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They are wavy. They are green. And you always have free travel on the small country roads of the Ardennes.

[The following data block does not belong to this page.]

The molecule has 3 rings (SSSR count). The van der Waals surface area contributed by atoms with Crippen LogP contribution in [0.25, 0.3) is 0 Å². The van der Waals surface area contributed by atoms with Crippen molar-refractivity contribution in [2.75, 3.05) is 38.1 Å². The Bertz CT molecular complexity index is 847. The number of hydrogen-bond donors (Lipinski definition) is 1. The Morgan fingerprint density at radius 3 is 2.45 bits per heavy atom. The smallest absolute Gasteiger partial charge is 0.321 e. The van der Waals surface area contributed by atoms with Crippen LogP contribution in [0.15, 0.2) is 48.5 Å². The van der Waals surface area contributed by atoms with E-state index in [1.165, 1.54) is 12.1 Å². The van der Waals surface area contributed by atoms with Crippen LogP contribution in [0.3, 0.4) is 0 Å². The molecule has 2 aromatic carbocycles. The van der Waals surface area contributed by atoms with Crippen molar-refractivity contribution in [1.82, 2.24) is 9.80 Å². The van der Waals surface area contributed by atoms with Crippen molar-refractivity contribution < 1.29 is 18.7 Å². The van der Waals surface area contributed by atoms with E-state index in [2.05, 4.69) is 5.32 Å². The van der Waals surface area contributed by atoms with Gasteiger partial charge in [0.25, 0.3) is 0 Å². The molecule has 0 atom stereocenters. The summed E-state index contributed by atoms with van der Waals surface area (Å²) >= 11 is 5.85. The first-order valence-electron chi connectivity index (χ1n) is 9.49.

Where are the mountains now? While I am directing the BMW F 650 GS south from Neufchâteau, my gaze sweeps over extensive pastures and gently undulating meadows that at most create a knoll.